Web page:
Sean Hunt SM ’13, PhD ’16 (manufacturing and industry), cofounder of Solugen, Inc. “Solugen has developed a scaled, sustainable process to create hydrogen peroxide from plants.”

Christina Karapataki SM ’12 (energy), principal at Schlumberger. “Karapataki makes venture capital investments on behalf of Schlumberger, the world’s biggest oilfield services company.”

James Karraker ’12, MEng ’13 (consumer tech), co-founder of Scriptdash. “Karraker is one of two cofounders behind ScriptDash, which bills itself as a ‘modern pharmacy’ and sends drugs directly to customers.”

Kai Kloepfer (consumer tech), MIT freshman and founder of Biofire Technologies. “For the last three years, [Kloepfer] has been developing a gun that can only be fired when it reads its owner’s fingerprint.”

Hasier Larrea SM ’15 (manufacturing and industry), foudner of Ori. “[Ori] allows for a number of configurations, from bedroom to office to living room, and back again, all controlled from one control panel.”

John Lewandowski (social entrepreneurs), MIT grad student in mechanical engineering and founder of the Disease Diagnostic Group. “Disease Diagnostic Group screens patients for malaria in just five seconds with a reusable handheld device.”

Curtis Liu ’10 and Spensser Skates ’10 (enterprise technology), cofounders of Amplitude Analytics. “Skates and Liu…cofounded their second company on the floor of Liu’s bedroom in 2012: Amplitude. The San Francisco, Calif.-based startup aims to help companies build better products through advanced analytics and has raised $26 million in funding to date.”

Jessica McKellar ’09, MEng ’10 (enterprise tech), director of engineering at Dropbox. “McKellar joined Dropbox three years ago when the company acquired Zulip, the real-time collaboration startup McKellar cofounded in 2012.”

Stefanie Mueller (science), MIT assistant professor of electrical engineering and computer science. “Mueller’s work focuses on the computer science of ‘physical data,’ such as that involved in 3-D printing.”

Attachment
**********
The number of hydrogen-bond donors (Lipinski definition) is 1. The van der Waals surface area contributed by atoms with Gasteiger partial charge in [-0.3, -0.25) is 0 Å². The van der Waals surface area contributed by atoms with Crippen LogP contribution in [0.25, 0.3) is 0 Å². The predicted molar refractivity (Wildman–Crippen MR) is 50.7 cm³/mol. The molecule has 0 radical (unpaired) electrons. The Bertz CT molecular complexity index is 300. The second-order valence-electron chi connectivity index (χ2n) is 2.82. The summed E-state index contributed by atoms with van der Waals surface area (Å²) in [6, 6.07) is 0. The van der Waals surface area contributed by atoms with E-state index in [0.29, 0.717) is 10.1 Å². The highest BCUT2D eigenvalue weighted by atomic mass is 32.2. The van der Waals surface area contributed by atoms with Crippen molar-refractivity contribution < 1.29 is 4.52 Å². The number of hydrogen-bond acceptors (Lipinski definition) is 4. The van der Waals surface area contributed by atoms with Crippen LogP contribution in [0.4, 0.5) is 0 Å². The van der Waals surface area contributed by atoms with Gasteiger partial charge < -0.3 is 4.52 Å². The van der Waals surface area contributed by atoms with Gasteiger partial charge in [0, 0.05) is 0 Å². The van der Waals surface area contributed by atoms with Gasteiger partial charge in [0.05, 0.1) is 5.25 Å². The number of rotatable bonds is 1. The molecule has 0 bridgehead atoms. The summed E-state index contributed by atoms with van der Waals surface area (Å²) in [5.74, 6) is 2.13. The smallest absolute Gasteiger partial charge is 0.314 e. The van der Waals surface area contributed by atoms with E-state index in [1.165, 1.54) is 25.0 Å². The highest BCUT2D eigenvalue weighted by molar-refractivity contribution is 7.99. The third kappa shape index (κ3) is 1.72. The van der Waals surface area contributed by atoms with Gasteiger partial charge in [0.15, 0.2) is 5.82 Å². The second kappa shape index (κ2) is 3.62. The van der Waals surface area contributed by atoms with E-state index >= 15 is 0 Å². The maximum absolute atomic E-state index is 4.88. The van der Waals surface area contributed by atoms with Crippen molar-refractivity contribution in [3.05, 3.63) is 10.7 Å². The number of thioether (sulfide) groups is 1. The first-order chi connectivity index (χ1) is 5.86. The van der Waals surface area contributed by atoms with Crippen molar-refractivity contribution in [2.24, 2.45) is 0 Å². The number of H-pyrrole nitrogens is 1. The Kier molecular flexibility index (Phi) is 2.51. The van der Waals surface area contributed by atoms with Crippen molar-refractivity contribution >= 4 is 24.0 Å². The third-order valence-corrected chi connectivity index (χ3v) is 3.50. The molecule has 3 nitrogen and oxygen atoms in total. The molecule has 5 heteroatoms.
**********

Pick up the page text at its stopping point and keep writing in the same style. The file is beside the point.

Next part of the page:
Jacob Rubens PhD ’16 (science), associate at Flagship Pioneering. “[Rubens] works to develop science, strategy and intellectual property for promising science-based startups.”

Phiala Shanahan (science), MIT postdoc in the Department of Physics. “Shanahan researches the physics of atomic nuclei, and her work has implications for understanding dark matter and physics beyond the Standard Model.”

Mark Smith PhD ’14 (science), cofounder of OpenBiome. “Like a blood bank for human stool, the nonprofit’s work has helped over 18,000 patients.”

Justin Solomon (science), MIT assistant professor in electrical engineering and computer science. “Solomon researches geometric problems in computer graphics, computer vision, and machine learning.”

John Urschel (science), MIT grad student in mathematics and Baltimore Ravens guard. “Urschel has published six peer-reviewed mathematics papers to date and has three more ready for review. All this while playing guard for the Baltimore Ravens.”

Tim Wang (health care), MIT grad student in biology and cofounder of KSQ Therapeutics. “Wang cofounded KSQ Therapeutics, a drug company that uses his work using the gene-editing technology CRISPR, to look for new drugs.”

Kwami Williams ’12 (social entrepreneurs), cofounder of MoringaConnect. “MoringaConnect takes the moringa tree, a plant common in arid climates like Africa, and turns it into beauty products and pre-packaged snacks.”

Press Mentions

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The 2017 Forbes “30 Under 30” lists, an annual recognition of change-makers and innovators in 20 industries, feature a number of MIT students, alumni and researchers.